R. v. Abdulahi-Sabet, 2019 BCSC 1538
The Supreme Court of British Columbia case of R. v. Abdulahi-Sabet is an example of a case where an offender was convicted of fraud for aiding a friend in a scheme. The two fraudsters acquired several vehicles from multiple dealerships after applying for financing using false information. The court took note that the offender in this case acted at the direction of his accomplice. The proceeds of the scheme were valued at over $700,000, but that value was not completely recoverable as the vehicles had lost some of their value in the meantime.
For this crime, the offender was sentenced to eight months imprisonment and an order was made to repay the victims restitution in the amount of $35,607.09. The rationale behind this punishment accounted for the offender’s guilty plea, their remorse, and the fact that all the vehicles were recovered. The judge described the discrepancy in sentence between the offender here and the mastermind. “While ordinarily a significant period of incarceration may be appropriate, particularly for a fraud in this account, I am mindful of the following. Mr. Moeinian was the mastermind. He was given a 24-month sentence for the offences involving Mr. Abduahi-Sabet based on a joint submission. Mr. Abdulahi-Sabet was acting on Mr. Moeinian’s directions. Mr. Abdulahi-Sabet has no prior criminal involvement. He has fully accepted responsibility for the offence and is remorseful. He is the main daytime caregiver for his sons, who mean the world to him. Any sentence of incarceration will thus be a severe punishment.” [at para 20]
R. v. Tran, 2021 ONSC 1888
The Ontario Superior Court of Justice case of R. v. Tran resulted in an offender being convicted of possession of proceeds of crime over $5,000 obtained by fraud and an accompanying count of fraud. The facts show that the offender was given money by an acquaintance after that acquaintance entered fraudulent returns into their employer’s return system and credited funds to the offender. Over more than three years, the offender received almost $300,000 from the scheme.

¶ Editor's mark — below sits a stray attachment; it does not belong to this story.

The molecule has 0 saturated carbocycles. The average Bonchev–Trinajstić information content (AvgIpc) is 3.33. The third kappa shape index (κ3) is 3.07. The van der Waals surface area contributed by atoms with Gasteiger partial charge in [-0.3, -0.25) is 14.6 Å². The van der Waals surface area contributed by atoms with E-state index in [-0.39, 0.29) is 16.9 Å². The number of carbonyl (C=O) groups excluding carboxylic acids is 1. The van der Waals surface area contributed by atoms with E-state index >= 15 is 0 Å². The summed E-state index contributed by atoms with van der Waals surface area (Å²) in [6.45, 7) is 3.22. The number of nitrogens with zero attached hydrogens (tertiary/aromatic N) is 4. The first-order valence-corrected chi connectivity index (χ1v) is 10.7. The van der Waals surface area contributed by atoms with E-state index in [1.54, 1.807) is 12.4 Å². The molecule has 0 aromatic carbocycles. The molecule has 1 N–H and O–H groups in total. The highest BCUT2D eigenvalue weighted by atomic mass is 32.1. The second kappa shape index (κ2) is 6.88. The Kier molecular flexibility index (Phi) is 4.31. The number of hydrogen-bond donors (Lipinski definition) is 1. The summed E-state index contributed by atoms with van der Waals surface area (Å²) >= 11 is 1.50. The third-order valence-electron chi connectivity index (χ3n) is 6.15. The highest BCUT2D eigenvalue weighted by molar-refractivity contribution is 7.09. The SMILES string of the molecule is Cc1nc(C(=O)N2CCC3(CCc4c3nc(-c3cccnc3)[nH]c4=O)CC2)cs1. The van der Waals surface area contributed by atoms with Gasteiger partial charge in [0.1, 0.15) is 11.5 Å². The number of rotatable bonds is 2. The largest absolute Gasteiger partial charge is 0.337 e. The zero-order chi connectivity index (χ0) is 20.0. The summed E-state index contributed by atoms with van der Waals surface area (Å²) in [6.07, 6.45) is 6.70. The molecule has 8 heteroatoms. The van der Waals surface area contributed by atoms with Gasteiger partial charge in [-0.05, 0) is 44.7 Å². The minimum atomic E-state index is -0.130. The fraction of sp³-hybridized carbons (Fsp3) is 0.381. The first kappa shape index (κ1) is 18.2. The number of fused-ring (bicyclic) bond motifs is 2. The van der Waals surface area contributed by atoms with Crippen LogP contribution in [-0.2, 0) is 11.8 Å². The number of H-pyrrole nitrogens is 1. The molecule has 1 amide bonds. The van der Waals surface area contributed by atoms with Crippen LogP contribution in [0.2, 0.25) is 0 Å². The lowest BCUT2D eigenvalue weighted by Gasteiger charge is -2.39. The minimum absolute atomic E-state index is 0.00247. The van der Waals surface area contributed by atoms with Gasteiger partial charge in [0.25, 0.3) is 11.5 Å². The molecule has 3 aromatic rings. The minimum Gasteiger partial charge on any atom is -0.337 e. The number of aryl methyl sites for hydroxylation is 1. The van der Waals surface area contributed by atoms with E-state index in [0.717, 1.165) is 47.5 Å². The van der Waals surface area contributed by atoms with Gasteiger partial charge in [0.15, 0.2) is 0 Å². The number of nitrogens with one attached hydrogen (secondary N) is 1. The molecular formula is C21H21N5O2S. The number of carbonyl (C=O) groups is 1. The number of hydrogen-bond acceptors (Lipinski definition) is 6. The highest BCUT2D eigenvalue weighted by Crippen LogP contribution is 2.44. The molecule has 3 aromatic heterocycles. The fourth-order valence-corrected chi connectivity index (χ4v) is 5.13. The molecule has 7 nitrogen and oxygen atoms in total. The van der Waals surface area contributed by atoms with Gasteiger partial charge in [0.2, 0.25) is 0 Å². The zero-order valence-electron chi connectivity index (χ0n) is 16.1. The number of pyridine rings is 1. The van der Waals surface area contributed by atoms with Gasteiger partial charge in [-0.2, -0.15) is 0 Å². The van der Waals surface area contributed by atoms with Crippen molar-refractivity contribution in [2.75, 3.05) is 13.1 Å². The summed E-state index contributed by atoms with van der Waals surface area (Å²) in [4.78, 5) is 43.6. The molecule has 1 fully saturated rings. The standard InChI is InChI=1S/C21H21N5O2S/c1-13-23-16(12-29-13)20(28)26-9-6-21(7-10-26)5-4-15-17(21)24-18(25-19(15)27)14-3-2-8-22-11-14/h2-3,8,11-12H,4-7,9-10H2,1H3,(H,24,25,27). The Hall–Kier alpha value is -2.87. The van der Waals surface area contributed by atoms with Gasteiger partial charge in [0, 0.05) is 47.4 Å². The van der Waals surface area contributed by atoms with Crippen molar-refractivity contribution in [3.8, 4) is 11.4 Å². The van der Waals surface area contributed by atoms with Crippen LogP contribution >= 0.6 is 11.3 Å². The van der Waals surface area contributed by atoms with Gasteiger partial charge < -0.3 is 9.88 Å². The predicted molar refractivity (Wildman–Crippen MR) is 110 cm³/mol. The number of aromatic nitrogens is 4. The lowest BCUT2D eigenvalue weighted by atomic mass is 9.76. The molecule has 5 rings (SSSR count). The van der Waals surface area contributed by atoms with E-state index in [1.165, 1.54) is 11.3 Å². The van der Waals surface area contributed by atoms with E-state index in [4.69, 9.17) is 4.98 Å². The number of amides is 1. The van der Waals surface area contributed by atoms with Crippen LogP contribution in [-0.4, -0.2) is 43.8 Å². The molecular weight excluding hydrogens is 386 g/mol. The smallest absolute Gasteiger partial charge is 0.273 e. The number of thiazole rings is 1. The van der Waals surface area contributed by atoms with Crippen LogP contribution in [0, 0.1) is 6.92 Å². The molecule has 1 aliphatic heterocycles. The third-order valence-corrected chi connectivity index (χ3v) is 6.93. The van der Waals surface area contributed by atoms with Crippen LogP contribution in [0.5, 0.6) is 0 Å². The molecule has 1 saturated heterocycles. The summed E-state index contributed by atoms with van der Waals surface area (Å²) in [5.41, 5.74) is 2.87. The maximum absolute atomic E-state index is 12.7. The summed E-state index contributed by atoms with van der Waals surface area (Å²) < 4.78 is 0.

The resulting punishment was a two-year-less-a-day conditional sentence, two years of probation and a restitution order to repay the victim. The sentence balanced the goals of denunciation of the offender’s conduct and deterrence, with the circumstances of the offender. To illustrate this, the judge stated, “Given the nature of the crime, the sentence must be susceptible to satisfying the paramount objectives of deterrence and denunciation. Conditional sentences have been allowed in the appropriate circumstances in cases with larger and more complex frauds. While Mr. Tran did not plead guilty, he took responsibility for the crime in his pre-sentence interview. I find, in all the circumstances, releasing him into the community on restrictive terms is a sentence that will achieve the goals of public denunciation and deterrence and deter the prospect of future criminality by Mr. Tran.” [at paras 52-53]